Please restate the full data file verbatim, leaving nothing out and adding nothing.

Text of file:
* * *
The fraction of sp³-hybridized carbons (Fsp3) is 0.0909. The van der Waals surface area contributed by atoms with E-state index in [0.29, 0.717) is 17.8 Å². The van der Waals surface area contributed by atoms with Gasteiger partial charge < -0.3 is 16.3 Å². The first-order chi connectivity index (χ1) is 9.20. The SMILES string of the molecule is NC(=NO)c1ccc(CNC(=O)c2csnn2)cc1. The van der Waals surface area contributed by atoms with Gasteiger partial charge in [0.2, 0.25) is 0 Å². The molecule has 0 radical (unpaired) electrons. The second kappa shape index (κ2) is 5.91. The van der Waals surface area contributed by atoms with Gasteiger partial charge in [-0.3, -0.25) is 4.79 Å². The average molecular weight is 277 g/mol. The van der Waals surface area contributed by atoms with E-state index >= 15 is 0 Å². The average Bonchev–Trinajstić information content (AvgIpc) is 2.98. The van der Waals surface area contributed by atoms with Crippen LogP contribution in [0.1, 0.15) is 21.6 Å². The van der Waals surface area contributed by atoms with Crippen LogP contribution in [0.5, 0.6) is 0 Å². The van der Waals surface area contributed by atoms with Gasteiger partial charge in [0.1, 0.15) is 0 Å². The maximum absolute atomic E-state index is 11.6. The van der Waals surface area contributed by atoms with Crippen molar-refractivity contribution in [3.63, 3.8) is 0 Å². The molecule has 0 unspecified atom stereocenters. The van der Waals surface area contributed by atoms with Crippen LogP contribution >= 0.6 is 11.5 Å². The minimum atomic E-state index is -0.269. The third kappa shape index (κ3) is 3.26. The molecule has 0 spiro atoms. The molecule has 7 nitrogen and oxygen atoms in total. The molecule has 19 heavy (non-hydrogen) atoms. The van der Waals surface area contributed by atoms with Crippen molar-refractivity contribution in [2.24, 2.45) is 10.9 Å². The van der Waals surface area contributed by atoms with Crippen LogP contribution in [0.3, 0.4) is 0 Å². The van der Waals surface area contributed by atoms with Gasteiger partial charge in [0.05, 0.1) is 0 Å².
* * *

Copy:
The fraction of sp³-hybridized carbons (Fsp3) is 0.0909. The van der Waals surface area contributed by atoms with E-state index in [0.29, 0.717) is 17.8 Å². The van der Waals surface area contributed by atoms with Gasteiger partial charge < -0.3 is 16.3 Å². The first-order chi connectivity index (χ1) is 9.20. The SMILES string of the molecule is NC(=NO)c1ccc(CNC(=O)c2csnn2)cc1. The van der Waals surface area contributed by atoms with Gasteiger partial charge in [0.2, 0.25) is 0 Å². The molecule has 0 radical (unpaired) electrons. The second kappa shape index (κ2) is 5.91. The van der Waals surface area contributed by atoms with Gasteiger partial charge in [-0.3, -0.25) is 4.79 Å². The average molecular weight is 277 g/mol. The van der Waals surface area contributed by atoms with E-state index >= 15 is 0 Å². The average Bonchev–Trinajstić information content (AvgIpc) is 2.98. The van der Waals surface area contributed by atoms with Crippen LogP contribution in [0.1, 0.15) is 21.6 Å². The van der Waals surface area contributed by atoms with Crippen LogP contribution in [0.5, 0.6) is 0 Å². The van der Waals surface area contributed by atoms with Gasteiger partial charge in [0.1, 0.15) is 0 Å². The maximum absolute atomic E-state index is 11.6. The van der Waals surface area contributed by atoms with Crippen molar-refractivity contribution in [3.63, 3.8) is 0 Å². The molecule has 0 unspecified atom stereocenters. The van der Waals surface area contributed by atoms with Crippen LogP contribution >= 0.6 is 11.5 Å². The minimum atomic E-state index is -0.269. The third kappa shape index (κ3) is 3.26. The molecule has 0 spiro atoms. The molecule has 7 nitrogen and oxygen atoms in total. The molecule has 19 heavy (non-hydrogen) atoms. The van der Waals surface area contributed by atoms with Crippen molar-refractivity contribution in [2.24, 2.45) is 10.9 Å². The van der Waals surface area contributed by atoms with Crippen LogP contribution in [0.3, 0.4) is 0 Å². The van der Waals surface area contributed by atoms with Gasteiger partial charge in [0.05, 0.1) is 0 Å².